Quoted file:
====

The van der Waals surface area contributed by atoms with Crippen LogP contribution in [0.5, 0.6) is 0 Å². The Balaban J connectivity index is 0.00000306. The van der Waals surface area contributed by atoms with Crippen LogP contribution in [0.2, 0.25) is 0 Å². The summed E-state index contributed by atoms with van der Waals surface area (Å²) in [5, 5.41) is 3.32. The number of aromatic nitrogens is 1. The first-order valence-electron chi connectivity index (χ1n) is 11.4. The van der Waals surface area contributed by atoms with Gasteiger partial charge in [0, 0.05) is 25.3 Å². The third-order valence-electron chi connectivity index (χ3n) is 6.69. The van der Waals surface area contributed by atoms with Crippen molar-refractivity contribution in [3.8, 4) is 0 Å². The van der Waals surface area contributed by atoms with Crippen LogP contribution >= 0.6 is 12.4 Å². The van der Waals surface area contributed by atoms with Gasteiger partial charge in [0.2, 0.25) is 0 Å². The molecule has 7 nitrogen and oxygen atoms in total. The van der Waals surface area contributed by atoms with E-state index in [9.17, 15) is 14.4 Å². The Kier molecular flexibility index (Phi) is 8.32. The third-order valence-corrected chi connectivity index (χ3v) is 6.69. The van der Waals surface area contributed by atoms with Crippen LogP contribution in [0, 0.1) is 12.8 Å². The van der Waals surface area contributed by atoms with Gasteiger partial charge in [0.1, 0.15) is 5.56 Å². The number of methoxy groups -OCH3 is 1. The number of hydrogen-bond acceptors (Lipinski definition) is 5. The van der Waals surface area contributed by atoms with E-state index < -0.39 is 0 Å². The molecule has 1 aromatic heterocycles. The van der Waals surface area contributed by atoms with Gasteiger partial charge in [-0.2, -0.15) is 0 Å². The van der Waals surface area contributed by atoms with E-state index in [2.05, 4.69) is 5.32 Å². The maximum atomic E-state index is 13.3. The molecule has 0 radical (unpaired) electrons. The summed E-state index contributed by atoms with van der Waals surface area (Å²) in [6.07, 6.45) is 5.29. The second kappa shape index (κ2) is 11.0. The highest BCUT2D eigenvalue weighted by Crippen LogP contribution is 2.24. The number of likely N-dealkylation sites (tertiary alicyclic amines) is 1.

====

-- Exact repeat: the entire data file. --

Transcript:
The van der Waals surface area contributed by atoms with Crippen LogP contribution in [0.5, 0.6) is 0 Å². The Balaban J connectivity index is 0.00000306. The van der Waals surface area contributed by atoms with Crippen LogP contribution in [0.2, 0.25) is 0 Å². The summed E-state index contributed by atoms with van der Waals surface area (Å²) in [5, 5.41) is 3.32. The number of aromatic nitrogens is 1. The first-order valence-electron chi connectivity index (χ1n) is 11.4. The van der Waals surface area contributed by atoms with Gasteiger partial charge in [0, 0.05) is 25.3 Å². The third-order valence-electron chi connectivity index (χ3n) is 6.69. The van der Waals surface area contributed by atoms with Crippen molar-refractivity contribution in [3.8, 4) is 0 Å². The van der Waals surface area contributed by atoms with Crippen LogP contribution >= 0.6 is 12.4 Å². The van der Waals surface area contributed by atoms with Gasteiger partial charge in [0.2, 0.25) is 0 Å². The molecule has 7 nitrogen and oxygen atoms in total. The van der Waals surface area contributed by atoms with E-state index in [9.17, 15) is 14.4 Å². The Kier molecular flexibility index (Phi) is 8.32. The third-order valence-corrected chi connectivity index (χ3v) is 6.69. The van der Waals surface area contributed by atoms with Crippen LogP contribution in [0, 0.1) is 12.8 Å². The van der Waals surface area contributed by atoms with Gasteiger partial charge in [0.1, 0.15) is 5.56 Å². The number of methoxy groups -OCH3 is 1. The number of hydrogen-bond acceptors (Lipinski definition) is 5. The van der Waals surface area contributed by atoms with E-state index < -0.39 is 0 Å². The molecule has 1 aromatic heterocycles. The van der Waals surface area contributed by atoms with Gasteiger partial charge in [-0.2, -0.15) is 0 Å². The van der Waals surface area contributed by atoms with E-state index in [2.05, 4.69) is 5.32 Å². The maximum atomic E-state index is 13.3. The molecule has 0 radical (unpaired) electrons. The summed E-state index contributed by atoms with van der Waals surface area (Å²) in [6.07, 6.45) is 5.29. The second kappa shape index (κ2) is 11.0. The highest BCUT2D eigenvalue weighted by Crippen LogP contribution is 2.24. The number of likely N-dealkylation sites (tertiary alicyclic amines) is 1.